Taking the plunge

I’ve been going back and forth about getting a formal diagnosis for years and years now. I’ve been weighing up the pros; closure, being able to access appropriate resources should I need them, being able to justify myself to employers and the cons; a barrier that employers might look at the diagnosis and dismiss, a label that I will have to declare, not getting the diagnosis because of lack of knowledge about female autism. This question of diagnosis constantly appears in my head. I can’t get rid of it. Now my situation of diagnosis has always been slightly different to most, for those who haven’t read my previous post ASD: My diagnosis, I was almost diagnosed as a child but after being referred to the clinic for autism driven assessments and support my parents made the decision that it would be detrimental for me to be out of school for 3 days a week going to the clinic while I was progressing at school. Anyway so surely this should be enough but I keep thinking what if.

So over a month ago I went to my GP for a referral. The GP obviously didn’t know much about autism and wanted to edge more to anxiety. I mean I found it even more hard to articulate myself than usual because I had left work to do this and it was a very important day at work and I didn’t want to be late back and the GP was 40 minutes late! So change of routine, lateness, stress = not helpful to an autistic’s state of mind doing something out of the ordinary. Anxiety was a result of the autism. But I managed to get the GP to write a referral.

Then yesterday I got a call from a mental health access team from my local area. I HATE the phone added with the pressure of what I was asking for (autism referral) I was crapping myself for want of a better term. Having to talk and justify to someone why you think you have autism is one of the hardest things to do, it’s not a typical thing to do. It felt horrible and weird and me just talking feeling like I need to say the right thing which feels horrible too. The experience overall was awful. The person on the phone then finally breaks the news that there is no way by the NHS to get an adult diagnosis. I knew I should have taken the list from the national autistic society website but as I stated before I wasn’t on my best form at the GP. She gave me the number for a clinic to go down the route privately.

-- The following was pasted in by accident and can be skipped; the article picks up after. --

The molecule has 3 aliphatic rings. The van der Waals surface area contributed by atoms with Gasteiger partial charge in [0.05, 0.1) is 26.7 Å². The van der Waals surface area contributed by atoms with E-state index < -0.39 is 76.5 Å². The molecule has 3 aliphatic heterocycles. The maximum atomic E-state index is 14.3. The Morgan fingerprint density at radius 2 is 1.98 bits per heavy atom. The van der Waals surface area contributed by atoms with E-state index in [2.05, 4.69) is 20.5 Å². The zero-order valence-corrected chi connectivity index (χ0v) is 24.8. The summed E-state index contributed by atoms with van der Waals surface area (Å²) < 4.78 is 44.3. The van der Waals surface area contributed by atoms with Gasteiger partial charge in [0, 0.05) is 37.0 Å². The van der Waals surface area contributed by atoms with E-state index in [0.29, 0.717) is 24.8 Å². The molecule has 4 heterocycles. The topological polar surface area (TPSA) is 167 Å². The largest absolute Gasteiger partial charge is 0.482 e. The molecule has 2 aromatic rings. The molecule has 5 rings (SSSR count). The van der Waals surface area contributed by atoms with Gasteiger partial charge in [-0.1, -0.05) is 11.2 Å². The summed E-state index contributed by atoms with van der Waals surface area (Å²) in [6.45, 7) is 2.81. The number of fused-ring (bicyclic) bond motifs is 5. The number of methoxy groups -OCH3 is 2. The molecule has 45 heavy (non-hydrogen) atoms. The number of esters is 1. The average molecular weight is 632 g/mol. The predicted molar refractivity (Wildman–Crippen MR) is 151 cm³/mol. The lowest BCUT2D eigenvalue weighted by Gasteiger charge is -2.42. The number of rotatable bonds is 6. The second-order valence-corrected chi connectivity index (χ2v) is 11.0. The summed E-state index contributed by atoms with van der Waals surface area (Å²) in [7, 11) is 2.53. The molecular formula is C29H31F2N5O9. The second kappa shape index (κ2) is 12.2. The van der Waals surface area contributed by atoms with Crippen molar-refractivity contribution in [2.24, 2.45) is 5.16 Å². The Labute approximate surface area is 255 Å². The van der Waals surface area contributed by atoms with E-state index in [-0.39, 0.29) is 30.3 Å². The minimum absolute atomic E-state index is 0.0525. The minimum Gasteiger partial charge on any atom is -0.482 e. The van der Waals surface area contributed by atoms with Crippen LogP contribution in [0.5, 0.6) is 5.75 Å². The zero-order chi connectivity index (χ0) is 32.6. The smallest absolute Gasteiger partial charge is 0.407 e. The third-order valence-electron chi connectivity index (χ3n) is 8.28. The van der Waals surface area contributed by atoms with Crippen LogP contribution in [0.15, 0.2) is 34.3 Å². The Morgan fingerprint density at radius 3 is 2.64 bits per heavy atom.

Now I’ve got another decision to make private, go back to GP and try and refer to someone outside of my area (go back with my list) or not go for it at all. The main reason for getting the diagnosis is because I’m worried about my future. I fear that when I want to move job I will find it hard to get a new one. This is because after a while quirkiness doesn’t work anymore, as a child you can get away with being quirky in a sense of the environment you’re in (school) people bend backwards because they want the results to look good. However, when you are an adult no one wants quirky, quirky turns to odd, which turns to weird, which turns to wrong. I hate this perception though sadly this is still what we live in.

So after taking the plunge I’ve got to rethink and look at my options again and weigh the cost of the diagnosis, how respected a private diagnosis is or tackle the useless GP or be satisfied with myself knowing I’m autistic and I will always be and try to go for jobs first before thinking that I won’t get them because of my autism. Luckily I’ve got summer holidays to think about it (not all of it of course). Whatever I decide to do I will still be autistic.

Thanks for reading. Hope you liked it. Peace out!

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8 thoughts on “Taking the plunge

  1. Good luck! I’m in a similar situation, myself. After fits and starts over the past years, now getting around to actively pursuing it. I’ve actually heard about adults being assessed by the NHS (and recently, too), so I’m not sure why you were told that. It’s my understanding that in order to access NHS resources, they sometimes prefer an NHS diagnosis. Well, what do I know? I’m in the US, and all I know is hearsay.

    Bottom line is, eventually we may both be in more “confirmed” states – and I hope it works out for you, because like me, you’re concerned about getting the support you need. So am I. We’re not getting any younger, and since women tend to live longer, we’ve got more to plan for.

    Let’s hope it all works out well, all around.

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  2. That’s horrendous, I’m sorry to hear that. My GP also didn’t know anything about autism, but I was very lucky she was open-minded and there was an NHS service in my area. 18 month waiting time, though, is not atypical.

    I hope I’m not overstepping here but the NAS seems to have useful things on diagnosis. (I used to hate their website but they redesigned it recently and it’s so much easier to navigate!) Specifically I found their page here: http://www.autism.org.uk/services/diagnosis.aspx . I don’t know if you can persuade your GP to refer you there but it might be worth a try?

    Once you get access to a service my experience is that they are great, there is no forcing you to talk on the phone and they give you lots of detailed info to help, eg how to get there on the way to your appointment. But I know that’s not helpful until you get access to them. I guess I’m just saying, don’t give up yet!

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    1. Thanks. It’s good to get advice I really appreciate it. I’ve been looking through the NAS website for places there’s so little available unless you live in a specific area. Fingers crossed I’ve just got to weigh up all my options properly and plan excessively!! Thanks so much for your support πŸ˜ƒ

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